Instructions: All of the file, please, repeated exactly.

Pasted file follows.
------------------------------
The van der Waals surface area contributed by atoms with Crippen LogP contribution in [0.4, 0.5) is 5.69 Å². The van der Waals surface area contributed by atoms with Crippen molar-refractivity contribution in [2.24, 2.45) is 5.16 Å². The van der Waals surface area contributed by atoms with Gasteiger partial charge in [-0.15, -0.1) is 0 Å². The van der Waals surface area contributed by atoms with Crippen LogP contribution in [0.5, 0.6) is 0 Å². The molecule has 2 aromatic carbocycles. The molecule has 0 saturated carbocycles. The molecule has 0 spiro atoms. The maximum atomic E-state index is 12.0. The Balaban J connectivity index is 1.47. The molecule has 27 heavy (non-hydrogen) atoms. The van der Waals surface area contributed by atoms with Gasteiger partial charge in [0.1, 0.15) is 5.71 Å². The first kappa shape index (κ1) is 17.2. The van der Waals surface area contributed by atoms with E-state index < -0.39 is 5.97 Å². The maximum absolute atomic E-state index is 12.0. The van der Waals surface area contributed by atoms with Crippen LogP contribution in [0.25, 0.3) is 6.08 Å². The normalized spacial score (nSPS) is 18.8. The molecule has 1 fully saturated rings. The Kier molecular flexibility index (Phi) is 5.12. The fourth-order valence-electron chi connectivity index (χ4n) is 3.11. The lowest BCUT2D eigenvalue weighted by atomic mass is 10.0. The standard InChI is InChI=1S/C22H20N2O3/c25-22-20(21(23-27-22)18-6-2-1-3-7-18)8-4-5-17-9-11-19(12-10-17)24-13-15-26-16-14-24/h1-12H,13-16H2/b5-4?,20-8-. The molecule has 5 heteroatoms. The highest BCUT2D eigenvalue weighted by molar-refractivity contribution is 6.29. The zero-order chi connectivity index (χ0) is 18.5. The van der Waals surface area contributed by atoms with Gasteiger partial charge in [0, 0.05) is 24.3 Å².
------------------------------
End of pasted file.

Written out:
The van der Waals surface area contributed by atoms with Crippen LogP contribution in [0.4, 0.5) is 5.69 Å². The van der Waals surface area contributed by atoms with Crippen molar-refractivity contribution in [2.24, 2.45) is 5.16 Å². The van der Waals surface area contributed by atoms with Gasteiger partial charge in [-0.15, -0.1) is 0 Å². The van der Waals surface area contributed by atoms with Crippen LogP contribution in [0.5, 0.6) is 0 Å². The molecule has 2 aromatic carbocycles. The molecule has 0 saturated carbocycles. The molecule has 0 spiro atoms. The maximum atomic E-state index is 12.0. The Balaban J connectivity index is 1.47. The molecule has 27 heavy (non-hydrogen) atoms. The van der Waals surface area contributed by atoms with Gasteiger partial charge in [0.1, 0.15) is 5.71 Å². The first kappa shape index (κ1) is 17.2. The van der Waals surface area contributed by atoms with E-state index < -0.39 is 5.97 Å². The maximum absolute atomic E-state index is 12.0. The van der Waals surface area contributed by atoms with Crippen LogP contribution in [0.25, 0.3) is 6.08 Å². The normalized spacial score (nSPS) is 18.8. The molecule has 1 fully saturated rings. The Kier molecular flexibility index (Phi) is 5.12. The fourth-order valence-electron chi connectivity index (χ4n) is 3.11. The lowest BCUT2D eigenvalue weighted by atomic mass is 10.0. The standard InChI is InChI=1S/C22H20N2O3/c25-22-20(21(23-27-22)18-6-2-1-3-7-18)8-4-5-17-9-11-19(12-10-17)24-13-15-26-16-14-24/h1-12H,13-16H2/b5-4?,20-8-. The molecule has 5 heteroatoms. The highest BCUT2D eigenvalue weighted by molar-refractivity contribution is 6.29. The zero-order chi connectivity index (χ0) is 18.5. The van der Waals surface area contributed by atoms with Gasteiger partial charge in [0, 0.05) is 24.3 Å².